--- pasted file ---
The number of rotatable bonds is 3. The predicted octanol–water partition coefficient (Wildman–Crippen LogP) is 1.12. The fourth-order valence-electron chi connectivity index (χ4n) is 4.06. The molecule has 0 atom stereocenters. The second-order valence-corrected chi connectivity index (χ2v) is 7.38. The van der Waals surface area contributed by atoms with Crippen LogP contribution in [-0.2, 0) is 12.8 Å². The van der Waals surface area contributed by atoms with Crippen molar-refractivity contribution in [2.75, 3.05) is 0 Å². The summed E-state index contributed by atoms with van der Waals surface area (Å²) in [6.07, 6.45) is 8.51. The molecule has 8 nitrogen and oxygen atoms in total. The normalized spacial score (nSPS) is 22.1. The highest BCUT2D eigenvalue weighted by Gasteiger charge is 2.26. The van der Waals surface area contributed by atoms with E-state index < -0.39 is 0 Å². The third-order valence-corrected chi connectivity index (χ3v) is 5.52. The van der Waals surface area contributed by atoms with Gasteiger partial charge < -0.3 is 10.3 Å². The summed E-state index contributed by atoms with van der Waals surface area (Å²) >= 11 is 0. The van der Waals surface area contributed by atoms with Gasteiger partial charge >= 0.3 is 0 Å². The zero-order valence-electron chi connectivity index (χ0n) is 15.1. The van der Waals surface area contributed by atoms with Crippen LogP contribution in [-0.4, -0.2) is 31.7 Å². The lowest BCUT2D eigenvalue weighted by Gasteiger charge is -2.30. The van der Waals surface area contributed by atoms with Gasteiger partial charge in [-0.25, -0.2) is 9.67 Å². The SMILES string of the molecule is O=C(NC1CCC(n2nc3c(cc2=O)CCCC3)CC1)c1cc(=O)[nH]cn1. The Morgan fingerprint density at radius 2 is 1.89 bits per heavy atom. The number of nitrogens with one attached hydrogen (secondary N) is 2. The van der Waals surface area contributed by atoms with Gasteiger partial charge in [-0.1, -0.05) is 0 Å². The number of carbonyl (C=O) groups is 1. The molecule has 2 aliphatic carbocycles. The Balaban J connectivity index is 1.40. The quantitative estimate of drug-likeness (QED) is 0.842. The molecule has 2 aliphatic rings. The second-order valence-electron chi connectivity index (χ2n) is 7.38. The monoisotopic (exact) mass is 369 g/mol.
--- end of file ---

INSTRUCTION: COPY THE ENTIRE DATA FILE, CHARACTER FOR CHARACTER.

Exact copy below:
The number of rotatable bonds is 3. The predicted octanol–water partition coefficient (Wildman–Crippen LogP) is 1.12. The fourth-order valence-electron chi connectivity index (χ4n) is 4.06. The molecule has 0 atom stereocenters. The second-order valence-corrected chi connectivity index (χ2v) is 7.38. The van der Waals surface area contributed by atoms with Crippen LogP contribution in [-0.2, 0) is 12.8 Å². The van der Waals surface area contributed by atoms with Crippen molar-refractivity contribution in [2.75, 3.05) is 0 Å². The summed E-state index contributed by atoms with van der Waals surface area (Å²) in [6.07, 6.45) is 8.51. The molecule has 8 nitrogen and oxygen atoms in total. The normalized spacial score (nSPS) is 22.1. The highest BCUT2D eigenvalue weighted by Gasteiger charge is 2.26. The van der Waals surface area contributed by atoms with E-state index < -0.39 is 0 Å². The third-order valence-corrected chi connectivity index (χ3v) is 5.52. The van der Waals surface area contributed by atoms with Gasteiger partial charge < -0.3 is 10.3 Å². The summed E-state index contributed by atoms with van der Waals surface area (Å²) >= 11 is 0. The van der Waals surface area contributed by atoms with Gasteiger partial charge >= 0.3 is 0 Å². The zero-order valence-electron chi connectivity index (χ0n) is 15.1. The van der Waals surface area contributed by atoms with Crippen LogP contribution in [-0.4, -0.2) is 31.7 Å². The lowest BCUT2D eigenvalue weighted by Gasteiger charge is -2.30. The van der Waals surface area contributed by atoms with Gasteiger partial charge in [-0.25, -0.2) is 9.67 Å². The SMILES string of the molecule is O=C(NC1CCC(n2nc3c(cc2=O)CCCC3)CC1)c1cc(=O)[nH]cn1. The Morgan fingerprint density at radius 2 is 1.89 bits per heavy atom. The number of nitrogens with one attached hydrogen (secondary N) is 2. The van der Waals surface area contributed by atoms with Gasteiger partial charge in [-0.1, -0.05) is 0 Å². The number of carbonyl (C=O) groups is 1. The molecule has 2 aliphatic carbocycles. The Balaban J connectivity index is 1.40. The quantitative estimate of drug-likeness (QED) is 0.842. The molecule has 2 aliphatic rings. The second-order valence-electron chi connectivity index (χ2n) is 7.38. The monoisotopic (exact) mass is 369 g/mol.